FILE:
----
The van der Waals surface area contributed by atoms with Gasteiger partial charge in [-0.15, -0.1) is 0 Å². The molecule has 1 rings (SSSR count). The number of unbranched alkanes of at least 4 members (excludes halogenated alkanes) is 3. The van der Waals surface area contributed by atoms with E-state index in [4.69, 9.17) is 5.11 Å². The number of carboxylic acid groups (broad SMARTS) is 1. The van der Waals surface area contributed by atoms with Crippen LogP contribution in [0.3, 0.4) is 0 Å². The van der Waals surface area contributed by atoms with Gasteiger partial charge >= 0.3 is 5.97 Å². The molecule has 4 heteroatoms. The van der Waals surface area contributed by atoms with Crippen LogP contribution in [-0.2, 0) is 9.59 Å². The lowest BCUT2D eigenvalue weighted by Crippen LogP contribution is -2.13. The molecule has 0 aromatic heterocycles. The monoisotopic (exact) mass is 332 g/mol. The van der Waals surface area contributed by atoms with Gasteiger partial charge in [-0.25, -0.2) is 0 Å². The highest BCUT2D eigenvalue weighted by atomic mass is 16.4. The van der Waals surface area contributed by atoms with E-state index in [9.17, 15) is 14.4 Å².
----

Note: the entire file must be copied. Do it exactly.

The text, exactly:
The van der Waals surface area contributed by atoms with Gasteiger partial charge in [-0.15, -0.1) is 0 Å². The molecule has 1 rings (SSSR count). The number of unbranched alkanes of at least 4 members (excludes halogenated alkanes) is 3. The van der Waals surface area contributed by atoms with E-state index in [4.69, 9.17) is 5.11 Å². The number of carboxylic acid groups (broad SMARTS) is 1. The van der Waals surface area contributed by atoms with Crippen LogP contribution in [0.3, 0.4) is 0 Å². The van der Waals surface area contributed by atoms with Gasteiger partial charge >= 0.3 is 5.97 Å². The molecule has 4 heteroatoms. The van der Waals surface area contributed by atoms with Crippen LogP contribution in [-0.2, 0) is 9.59 Å². The lowest BCUT2D eigenvalue weighted by Crippen LogP contribution is -2.13. The molecule has 0 aromatic heterocycles. The monoisotopic (exact) mass is 332 g/mol. The van der Waals surface area contributed by atoms with Gasteiger partial charge in [-0.25, -0.2) is 0 Å². The highest BCUT2D eigenvalue weighted by atomic mass is 16.4. The van der Waals surface area contributed by atoms with E-state index in [9.17, 15) is 14.4 Å².